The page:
Our kind of traitor
by David Finkle
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Most of us who aren't spies, who have never been spies or who don't know any loose-lipped current or former spies learn whatever we know about spies - or think we know - from movies, television and books. If books are our main source of lowdown, one of the most informative authors (possibly the most informative) is John le Carré. In 1963 with The Spy Who Came in From the Cold, he upended Ian Fleming's James Bond-established givens on contemporary espionage. Since then he's dispensed nearly two dozen eye-opening novels, many adapted for the big and small screens, full of seemingly reliable info.
At the time le Carré (born David John Moore Cornwell) made his leap to fame, what was known about him was: he'd served time with MI5 and MI6. The understandable assumption was that - as a spook "handling traitors" in Germany until exposed by double-agent Kim Philby - he knew what he was talking about.
It's an assumption he belittles. Go to his elaborate official website and you find this brief note to visitors: "Let me tell you a few things about myself. Not much, but enough. In the old days it was convenient to bill me as a spy turned writer. I was nothing of the kind. I am a writer who, when I was very young, spent a few ineffectual but extremely formative years in British intelligence."
Well, hmmm. How much self-effacement - one of a spook's signal talents, according to le Carré's stories - are we to credit when poring through another of the master's efforts. In an interview this September trumpeted as his last, the now-in-his-80th-year author admitted to (the UK's) Channel 4's Jon Snow, that for his newest effort, Our Kind of Traitor, "I did pick up a few rumors."
Perhaps that's the way le Carré modestly acknowledges he remains well-informed. In the jovially candid Snow tete-a-tete, the reticent writer also recalled that about the time the Berlin Wall fell and people figured he'd run out of material, he had anti-hero George Smiley mention in print that the next problem facing the globe would be "the excesses of capitalism." Moreover, le Carré also confided that in bygone days, he'd noticed in himself and in colleagues "a sense of loyalty towards the people you helped betray."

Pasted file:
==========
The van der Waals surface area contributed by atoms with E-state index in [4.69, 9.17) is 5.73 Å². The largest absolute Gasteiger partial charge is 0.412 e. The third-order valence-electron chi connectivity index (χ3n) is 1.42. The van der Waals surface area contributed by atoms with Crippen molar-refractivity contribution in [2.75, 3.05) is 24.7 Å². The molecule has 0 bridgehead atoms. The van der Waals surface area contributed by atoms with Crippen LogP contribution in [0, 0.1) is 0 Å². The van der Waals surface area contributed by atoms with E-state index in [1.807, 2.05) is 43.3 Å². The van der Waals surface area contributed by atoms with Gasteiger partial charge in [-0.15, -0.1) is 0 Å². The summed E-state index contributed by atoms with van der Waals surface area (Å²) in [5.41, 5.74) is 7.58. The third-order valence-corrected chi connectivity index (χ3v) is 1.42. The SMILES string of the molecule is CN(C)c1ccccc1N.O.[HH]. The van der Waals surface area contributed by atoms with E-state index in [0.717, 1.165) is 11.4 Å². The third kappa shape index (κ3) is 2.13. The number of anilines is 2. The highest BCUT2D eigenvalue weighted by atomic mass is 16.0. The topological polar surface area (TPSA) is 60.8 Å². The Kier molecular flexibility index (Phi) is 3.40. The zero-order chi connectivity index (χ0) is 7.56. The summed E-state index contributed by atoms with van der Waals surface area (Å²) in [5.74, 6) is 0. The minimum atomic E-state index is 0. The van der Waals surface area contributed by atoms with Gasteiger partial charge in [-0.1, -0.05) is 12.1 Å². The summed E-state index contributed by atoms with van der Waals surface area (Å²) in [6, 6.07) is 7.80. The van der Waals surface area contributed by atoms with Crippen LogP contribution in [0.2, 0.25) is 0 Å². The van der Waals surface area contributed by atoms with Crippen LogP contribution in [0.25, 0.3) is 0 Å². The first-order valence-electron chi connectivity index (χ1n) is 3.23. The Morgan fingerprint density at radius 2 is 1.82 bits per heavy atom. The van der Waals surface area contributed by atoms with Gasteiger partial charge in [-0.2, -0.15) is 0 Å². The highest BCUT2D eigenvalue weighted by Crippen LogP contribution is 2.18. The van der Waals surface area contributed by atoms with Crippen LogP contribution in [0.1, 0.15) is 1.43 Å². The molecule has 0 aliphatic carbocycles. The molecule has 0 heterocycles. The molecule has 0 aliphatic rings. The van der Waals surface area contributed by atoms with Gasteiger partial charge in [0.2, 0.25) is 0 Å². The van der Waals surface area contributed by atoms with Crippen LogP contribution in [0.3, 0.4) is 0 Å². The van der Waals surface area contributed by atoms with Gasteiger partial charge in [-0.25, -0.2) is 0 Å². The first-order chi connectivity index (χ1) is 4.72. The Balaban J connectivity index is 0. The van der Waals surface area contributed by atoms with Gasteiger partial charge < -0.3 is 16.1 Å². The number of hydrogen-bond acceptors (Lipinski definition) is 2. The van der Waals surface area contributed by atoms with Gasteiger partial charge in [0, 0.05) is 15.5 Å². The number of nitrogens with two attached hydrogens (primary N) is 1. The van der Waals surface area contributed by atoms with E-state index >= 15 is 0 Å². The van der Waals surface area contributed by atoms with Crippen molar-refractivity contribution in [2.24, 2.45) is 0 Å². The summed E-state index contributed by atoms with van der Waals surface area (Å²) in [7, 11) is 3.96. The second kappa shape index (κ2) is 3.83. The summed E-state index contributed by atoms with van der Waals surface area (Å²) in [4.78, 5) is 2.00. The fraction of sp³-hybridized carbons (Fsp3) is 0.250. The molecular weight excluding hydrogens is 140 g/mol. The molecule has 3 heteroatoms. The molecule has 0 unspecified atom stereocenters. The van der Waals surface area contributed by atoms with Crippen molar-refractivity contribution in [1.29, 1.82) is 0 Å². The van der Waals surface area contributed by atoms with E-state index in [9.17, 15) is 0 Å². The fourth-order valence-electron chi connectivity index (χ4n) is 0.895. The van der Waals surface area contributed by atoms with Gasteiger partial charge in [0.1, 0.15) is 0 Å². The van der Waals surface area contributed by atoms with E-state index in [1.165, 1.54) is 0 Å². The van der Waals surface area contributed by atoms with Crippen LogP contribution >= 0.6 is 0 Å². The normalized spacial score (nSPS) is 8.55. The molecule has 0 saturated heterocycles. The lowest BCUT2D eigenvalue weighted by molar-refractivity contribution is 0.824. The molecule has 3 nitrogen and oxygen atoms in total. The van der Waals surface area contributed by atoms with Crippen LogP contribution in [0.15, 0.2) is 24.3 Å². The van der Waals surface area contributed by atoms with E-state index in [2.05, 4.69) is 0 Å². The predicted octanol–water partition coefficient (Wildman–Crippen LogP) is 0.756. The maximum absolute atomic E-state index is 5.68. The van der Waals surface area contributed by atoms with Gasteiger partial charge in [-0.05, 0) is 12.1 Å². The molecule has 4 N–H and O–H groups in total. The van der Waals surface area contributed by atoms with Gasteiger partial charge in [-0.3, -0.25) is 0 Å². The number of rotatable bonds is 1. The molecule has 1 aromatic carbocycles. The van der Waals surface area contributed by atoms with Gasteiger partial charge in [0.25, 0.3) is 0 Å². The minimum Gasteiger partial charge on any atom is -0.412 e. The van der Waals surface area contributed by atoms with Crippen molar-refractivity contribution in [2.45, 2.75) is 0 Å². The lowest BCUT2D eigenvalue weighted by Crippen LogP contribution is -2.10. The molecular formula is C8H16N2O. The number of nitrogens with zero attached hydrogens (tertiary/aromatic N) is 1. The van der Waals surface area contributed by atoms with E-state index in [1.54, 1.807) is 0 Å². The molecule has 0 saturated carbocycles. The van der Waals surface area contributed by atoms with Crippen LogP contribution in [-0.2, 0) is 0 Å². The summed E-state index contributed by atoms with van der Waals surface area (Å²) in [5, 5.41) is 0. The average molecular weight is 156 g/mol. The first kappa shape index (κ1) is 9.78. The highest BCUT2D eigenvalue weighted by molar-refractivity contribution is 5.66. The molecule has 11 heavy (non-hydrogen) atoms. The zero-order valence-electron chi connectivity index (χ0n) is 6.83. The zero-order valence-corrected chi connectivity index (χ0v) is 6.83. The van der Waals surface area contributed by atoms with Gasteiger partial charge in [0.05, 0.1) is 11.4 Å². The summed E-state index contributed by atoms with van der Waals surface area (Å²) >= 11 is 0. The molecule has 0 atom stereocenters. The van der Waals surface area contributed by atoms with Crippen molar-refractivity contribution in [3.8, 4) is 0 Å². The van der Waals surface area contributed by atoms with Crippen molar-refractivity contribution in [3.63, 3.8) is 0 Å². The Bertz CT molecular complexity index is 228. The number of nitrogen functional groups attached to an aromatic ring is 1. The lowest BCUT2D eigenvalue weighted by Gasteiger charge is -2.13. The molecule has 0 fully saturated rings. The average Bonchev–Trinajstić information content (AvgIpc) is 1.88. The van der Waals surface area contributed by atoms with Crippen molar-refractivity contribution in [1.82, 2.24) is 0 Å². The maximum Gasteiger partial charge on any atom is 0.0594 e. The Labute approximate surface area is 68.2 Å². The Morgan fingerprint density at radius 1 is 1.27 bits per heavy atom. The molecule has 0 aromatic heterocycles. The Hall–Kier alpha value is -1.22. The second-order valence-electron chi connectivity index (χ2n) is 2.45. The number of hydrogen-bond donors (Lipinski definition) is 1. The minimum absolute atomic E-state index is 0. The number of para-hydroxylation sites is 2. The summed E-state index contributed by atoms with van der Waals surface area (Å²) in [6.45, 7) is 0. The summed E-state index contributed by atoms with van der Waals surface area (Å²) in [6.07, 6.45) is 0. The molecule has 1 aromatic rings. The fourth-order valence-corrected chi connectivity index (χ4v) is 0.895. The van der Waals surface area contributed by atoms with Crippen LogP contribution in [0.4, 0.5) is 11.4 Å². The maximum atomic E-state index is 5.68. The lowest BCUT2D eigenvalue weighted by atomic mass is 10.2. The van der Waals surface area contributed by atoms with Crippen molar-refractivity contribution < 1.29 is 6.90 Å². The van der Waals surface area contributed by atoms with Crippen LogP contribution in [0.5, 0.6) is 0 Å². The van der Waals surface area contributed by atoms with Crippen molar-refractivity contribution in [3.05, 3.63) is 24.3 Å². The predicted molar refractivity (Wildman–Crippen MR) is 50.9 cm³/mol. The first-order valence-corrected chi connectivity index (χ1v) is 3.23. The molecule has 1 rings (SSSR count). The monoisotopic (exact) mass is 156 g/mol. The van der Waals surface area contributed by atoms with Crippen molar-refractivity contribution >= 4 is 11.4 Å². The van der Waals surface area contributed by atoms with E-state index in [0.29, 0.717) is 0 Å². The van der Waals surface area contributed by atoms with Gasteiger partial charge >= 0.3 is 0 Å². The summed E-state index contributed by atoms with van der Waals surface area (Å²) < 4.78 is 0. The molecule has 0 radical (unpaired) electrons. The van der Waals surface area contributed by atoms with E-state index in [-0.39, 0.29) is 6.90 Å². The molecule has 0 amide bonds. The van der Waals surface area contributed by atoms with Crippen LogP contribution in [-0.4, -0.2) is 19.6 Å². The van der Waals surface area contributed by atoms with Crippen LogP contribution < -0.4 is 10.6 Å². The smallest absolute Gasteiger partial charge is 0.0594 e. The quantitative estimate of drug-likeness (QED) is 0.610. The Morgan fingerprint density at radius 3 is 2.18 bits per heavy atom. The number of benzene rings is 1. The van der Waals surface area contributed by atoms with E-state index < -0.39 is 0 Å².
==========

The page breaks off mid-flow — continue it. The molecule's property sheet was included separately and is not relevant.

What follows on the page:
The last two comments go a long way to explaining the Our Kind of Traitor origins. It's a narrative set as recently as 2008 in which capitalism's excesses assume the portly frame of a busy and successful money launderer called Dima who in his fifties tires of his behind-the-fallen-Iron-Curtain life. He wants something better for himself, his wife and children - for the youngsters he wants Eton and Roedean educations.
Vacationing in Antigua, he befriends Perry Makepeace, who's resisting an Oxford fellowship, and Perry's drop-dead-gorgeous fiancée Gail Perkins. The persuasive Dima manipulates tennis-playing Perry into a few matches and then uses the newly forced friendship as leverage for his entire clan's defection. Though not spies, Perry and Gail soon become involved in the procedures by which the Dima entourage will be airlifted to England so long as whatever intelligence Dima spills proves significant.
Soon they're all emerged in a transfer engineered by agents Hector, Luke and an accomplished gofer Ollie and requiring Perry and Gail to sign a declaration under the Official Secrets Act. The defection process is underway, but will it end successfully - with the Dima bunch safely in England and Perry and Gail, who've developed a sense of loyalty to their participant in capitalism's excesses, satisfied with the outcome?
That's le Carré's latest fictional rub, and the drawback to Our Kind of Traitor is that he stretches it out long enough for the reader to supply the answer before he does. No problem, though, with le Carré's writing, which includes John Updike-worthy details like "The windshield wipers groaned and sobbed as they tried to keep up." The result is that, as usual, le Carré transports readers, but less far than in his best works.
And now for something not quite completely different. Picture a chilblain-weather London Sunday some years back on a flat Hampstead Heath field just north of Parliament Hill. Watch two whippets racing each other towards the eastern end and then returning just as fleetly to a tall, gray-haired man leaning into the wind as he trudges through the field.
See another man walking north and about to cross paths with the dogs' owner. Imagine the second man recognizing the first as David Cornwell and thinking this is what Cornwell must look like striding along his beloved Cornish hills coastline. Imagine the second man addressing the first, as if in this otherwise unpopulated spot they're two spies who've gone out in the cold.
Full disclosure: The second man is this reviewer; the first is the man who between hard covers calls himself John le Carré. And let it be known that as of the impromptu encounter, the second man could never betray the first man by saying anything more than in his writing the first man is constitutionally unable to fall below a certain exalted level. With Our Kind of Traitor, he hasn't.